The security of so-called critical infrastructure facilities like oil and gas pipelines is so important, according to the fossil fuel industry and its political allies, that states are justified in passing laws that establish lengthy prison sentences for protesters and other people who enter such facilities without permission.
With the backing of the American Petroleum Institute (API), more than a dozen states in the past few years have passed these critical infrastructure security measures, which critics call anti-protest laws.
In February, API lobbyist Ken Eckles testified in support of a critical infrastructure protection bill in the Kansas Senate, saying that “Recent third-party actions aimed at disrupting operations at oil and natural gas sites and facilities has raised significant concern among our members.”
But when it comes to its member companies being required by law to take certain steps to secure their pipelines, including cybersecurity measures to prevent hacking, API has a far more lenient attitude.
“The natural gas and oil industry’s reliance on proven risk management-based frameworks and public-private collaboration, rather than prescriptive regulation, is the most effective and robust method of bolstering the cybersecurity of our industry companies and the critical infrastructure they operate,” API wrote on its website in 2018, following a GAO report warning that the U.S. does not have enforceable pipeline security regulations.
Unlike the bulk power system in the U.S. and the oil and gas pipeline system in Canada, companies operating oil and gas pipelines in the U.S. do not have mandatory security and cybersecurity regulations. The Transportation Security Administration (TSA), which oversees the pipelines, has only issued voluntary standards, which pipeline companies can choose not to follow without fear of any federal penalties.
Though the Department of Transportation’s (DOT) inspector general warned in a 2008 report that TSA’s guidance is “not mandatory and remains unenforceable” and members of Congress have been trying to pass mandatory regulations since at least 2012, API and its allies have resisted.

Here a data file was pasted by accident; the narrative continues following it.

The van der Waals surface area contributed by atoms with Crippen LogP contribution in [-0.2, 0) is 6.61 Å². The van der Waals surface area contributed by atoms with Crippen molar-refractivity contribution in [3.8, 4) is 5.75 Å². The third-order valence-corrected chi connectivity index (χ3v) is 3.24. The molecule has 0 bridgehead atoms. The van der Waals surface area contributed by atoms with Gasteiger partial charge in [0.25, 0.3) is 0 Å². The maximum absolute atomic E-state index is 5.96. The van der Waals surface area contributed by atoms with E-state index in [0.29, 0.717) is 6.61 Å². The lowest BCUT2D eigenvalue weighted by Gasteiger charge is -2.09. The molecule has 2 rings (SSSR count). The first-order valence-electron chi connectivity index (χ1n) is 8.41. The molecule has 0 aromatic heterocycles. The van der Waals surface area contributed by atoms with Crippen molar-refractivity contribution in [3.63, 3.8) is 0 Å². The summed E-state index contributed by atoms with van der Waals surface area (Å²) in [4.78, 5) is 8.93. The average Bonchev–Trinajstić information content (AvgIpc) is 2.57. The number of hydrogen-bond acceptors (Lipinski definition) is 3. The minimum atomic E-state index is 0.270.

In 2005, API and other industry trade groups told members of the Senate Commerce Committee in a letter that security regulations would be “redundant” with their voluntary efforts and “may not be necessary to increase pipeline security.”
An administrator at the Pipeline and Hazardous Materials Safety Administration who was later hired by Alyeska Pipeline Service Company as president testified to Congress in 2007 that enhancing security “does not necessarily mean that we must impose regulatory requirements.”
Since 2011, API has reported lobbying Congress, TSA, and other government agencies on cybersecurity issues in 23 quarters, spending nearly $45 million on lobbying across those quarters, according to disclosures the group filed with Congress.
Colonial Pipeline, which appears to have shut down its East Coast gas pipeline after its billing system was hit by ransomware, is a member of API. The company is owned in part by Koch Industries.
While President Biden said last week in a press briefing on the Colonial Pipeline incident that he “cannot dictate that the private companies do certain things relative to cybersecurity,” Department of Energy Secretary Jennifer Granholm sounded more open to the idea of regulations yesterday at a congressional hearing.
Asked by Energy and Commerce Committee Chairman Rep. Frank Pallone Jr. (D-N.J.) if pipelines should face mandatory security standards, Granholm said, “If we had had standards in place, would this particular ransomware attack have been able to happen? You know, I’m not 100 percent sure.”